Mortality and emissions
Fossil energy dominates the world's energy consumption but has the highest CO2 emissions and death rates. Nuclear and renewables are the safest energy sources with the lowest emissions but covers only a small share of global energy consumption.
The reputable website Our World in Data recently published an update of mortality and CO2-emissions for different energy sources. While the previous mortality studies were based on a Lancet article that looked at fossil fuels and nuclear power the new data also include renewables. At the same time, former figures from the Climate Panel have been updated with expected changes in the period up to 2050. The new data still require some adjustments to be as correct as possible, but the main conclusion is clear.
Nuclear power and renewables are very safe sources of energy
While few of us fear for our lives when we think about renewables, the situation is quite different when it comes to nuclear power. Our fear of disasters leads to a perception that nuclear is highly dangerous. Much of this is due to the Chernobyl accident, although the total death toll according to the WHO is limited to 4,000 (roughly what daily dies in traffic accidents globally), and where recent research suggests that the number could be even below 200. We also became frightened by the Fukushima accident, where radiation so far has cost only one human life, even though many hundreds lost their lives during the evacuation. However, this pales in relation to hydropower accidents that are nearly forty times deadlier than nuclear with nearly 180,000 deaths in the period 1950-2014, mainly related to a dam in China that burst in 1975.
While hydropower accidents are the deadliest and nuclear accidents the most expensive, wind power accounts for by far the most frequent accidents. It is, however, neither renewable energy nor nuclear that costs most lives, but fossil fuels. This is due to air pollution leading to premature death as a result of cardiovascular disease, respiratory diseases, cancer and more. According to Our World in Data, air pollution causes premature death of around 5 million people annually. In fact, more people die from air pollution from coal-fired power plants in China than have or will die from the Chernobyl accident.
To assess the safety of an energy source, mortality per terawatt hour (TWh) is listed. This is similar to the annual electricity consumption in a small European town with 27,000 residents. Using this to illustrate mortality, bituminous coal and lignite would on average cause 57 deaths each year, mainly from air pollution. Oil would cost 18 lives annually, while gas would lead to 3 annual deaths. The Lancet study relates only to Europe, and another study suggests nearly twice as high mortality globally for fossil fuels.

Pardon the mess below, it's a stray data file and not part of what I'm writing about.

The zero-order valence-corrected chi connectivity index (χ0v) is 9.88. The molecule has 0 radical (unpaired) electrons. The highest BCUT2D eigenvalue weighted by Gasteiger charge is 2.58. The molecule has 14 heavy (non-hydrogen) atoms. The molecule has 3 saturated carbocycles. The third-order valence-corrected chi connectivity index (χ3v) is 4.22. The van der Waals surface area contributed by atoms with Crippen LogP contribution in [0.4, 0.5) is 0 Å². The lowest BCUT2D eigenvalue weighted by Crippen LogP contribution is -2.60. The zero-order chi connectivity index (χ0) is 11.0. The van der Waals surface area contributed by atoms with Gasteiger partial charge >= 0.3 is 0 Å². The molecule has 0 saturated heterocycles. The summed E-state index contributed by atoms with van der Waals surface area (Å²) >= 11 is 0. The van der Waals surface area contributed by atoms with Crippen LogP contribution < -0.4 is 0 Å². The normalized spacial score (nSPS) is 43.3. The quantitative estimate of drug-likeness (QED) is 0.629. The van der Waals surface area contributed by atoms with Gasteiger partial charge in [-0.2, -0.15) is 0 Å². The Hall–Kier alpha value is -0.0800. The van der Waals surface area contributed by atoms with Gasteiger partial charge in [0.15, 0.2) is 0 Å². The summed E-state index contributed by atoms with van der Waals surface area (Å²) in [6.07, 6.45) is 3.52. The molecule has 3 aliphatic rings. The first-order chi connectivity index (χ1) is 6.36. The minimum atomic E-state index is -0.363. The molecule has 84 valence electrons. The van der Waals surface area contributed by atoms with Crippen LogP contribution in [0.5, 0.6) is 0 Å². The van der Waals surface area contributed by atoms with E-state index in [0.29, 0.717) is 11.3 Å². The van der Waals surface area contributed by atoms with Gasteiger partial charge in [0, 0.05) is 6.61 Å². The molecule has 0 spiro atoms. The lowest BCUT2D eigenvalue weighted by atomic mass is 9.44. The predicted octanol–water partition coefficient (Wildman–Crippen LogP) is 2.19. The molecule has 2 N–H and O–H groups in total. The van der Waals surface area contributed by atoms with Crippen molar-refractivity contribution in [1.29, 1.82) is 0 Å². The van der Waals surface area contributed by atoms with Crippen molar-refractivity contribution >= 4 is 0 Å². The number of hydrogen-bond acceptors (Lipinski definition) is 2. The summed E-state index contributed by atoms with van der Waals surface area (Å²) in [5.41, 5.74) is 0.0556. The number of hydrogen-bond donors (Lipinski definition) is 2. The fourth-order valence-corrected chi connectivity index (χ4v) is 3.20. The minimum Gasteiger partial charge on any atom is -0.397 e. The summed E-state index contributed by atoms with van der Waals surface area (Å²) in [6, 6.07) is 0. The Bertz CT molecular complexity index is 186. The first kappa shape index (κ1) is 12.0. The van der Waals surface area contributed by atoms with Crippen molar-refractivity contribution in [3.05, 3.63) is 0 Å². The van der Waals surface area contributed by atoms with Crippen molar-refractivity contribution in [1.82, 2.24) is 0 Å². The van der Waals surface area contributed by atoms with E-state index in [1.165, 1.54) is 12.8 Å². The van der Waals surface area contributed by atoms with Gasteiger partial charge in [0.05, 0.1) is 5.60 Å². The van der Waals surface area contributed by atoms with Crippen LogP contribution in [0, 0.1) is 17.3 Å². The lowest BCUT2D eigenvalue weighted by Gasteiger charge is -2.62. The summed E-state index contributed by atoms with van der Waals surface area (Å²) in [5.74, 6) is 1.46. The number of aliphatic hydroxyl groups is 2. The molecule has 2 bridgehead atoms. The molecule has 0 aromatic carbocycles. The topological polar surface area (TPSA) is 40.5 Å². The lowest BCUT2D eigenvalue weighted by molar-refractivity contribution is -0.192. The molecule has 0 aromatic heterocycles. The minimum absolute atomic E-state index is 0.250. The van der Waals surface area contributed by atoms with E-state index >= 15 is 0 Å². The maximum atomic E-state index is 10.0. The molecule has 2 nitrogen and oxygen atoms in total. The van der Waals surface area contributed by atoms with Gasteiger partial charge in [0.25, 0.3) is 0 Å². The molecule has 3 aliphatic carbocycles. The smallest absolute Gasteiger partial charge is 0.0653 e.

With nuclear, there would be no annual deaths among the inhabitants, only a maximum of one death every 14 years, including both the Chernobyl and mining accidents. Without Chernobyl, where the numbers are uncertain, there will be approximately one death each century. The shutdown of nuclear power in Germany is estimated to cost over a thousand German lives a year because renewables are not building up fast enough, and an article in Nature concludes that nuclear power so far has saved around two million lives globally by replacing fossil fuels.
When it comes to deaths related to accidents and air pollution, nuclear along with solar and wind are by far the safest energy sources we have. It makes relatively little sense to differentiate when at a level of a few deaths per 27,000 inhabitants every hundred years. However, it may be of interest to learn that in the period 1990-2013, wind power caused four times more fatalities per TWh than nuclear power. If deaths due to mining are included, the death rate for renewables is higher than for nuclear. Much of this is related to the larger material consumption for renewables, causing increased mining activity. Mortality rate is nonetheless very far from the levels caused by fossil fuels
Nuclear and renewables have the lowest emissions
Fossil fuels accounts for 95% of global CO2-emissions. Not surprisingly, coal emits most, followed by oil. Gas has much lower emissions, but still at levels much higher than that of renewable and nuclear energy. It is therefore not surprising that the Intergovernmental Panel on Climate Change promotes a reduction of fossil fuels combined with an acceleration of renewables, nuclear and carbon capture and storage as key instruments to become carbon neutral.
To calculate emissions, it makes sense to look at the entire life cycle of the power sources, which includes mining, transportation, construction, operations and shutdown. While coal emits 820 grams of CO2 equivalents per kWh, nuclear is expected to emit only 4 g/kWh in the period up to 2050. That's a huge difference. Wind is at the same level as nuclear, while solar emits two grams more. Hydropower has significant higher emissions, 97 g/kWh, which is mainly due to methane gas caused by degradation of organic matter. The new emission figures for nuclear and renewables are significantly lower than what the Intergovernmental Panel on Climate Change outlined in its main report. This is because the new figures relate not only to the current situation, but also to how the world is changing in terms of technology development and reduced indirect emissions.
It is fairly straightforward to conclude that the safest energy sources are also the ones with the lowest emissions – and quite disturbing to observe that they account for only 13% of the global energy consumption. And while few people doubt renewable energy's excellence in terms of safety and emissions, many have erroneous views about nuclear power, which is far safer and more climate-friendly than hydropower and biomass, and on par with both solar and wind.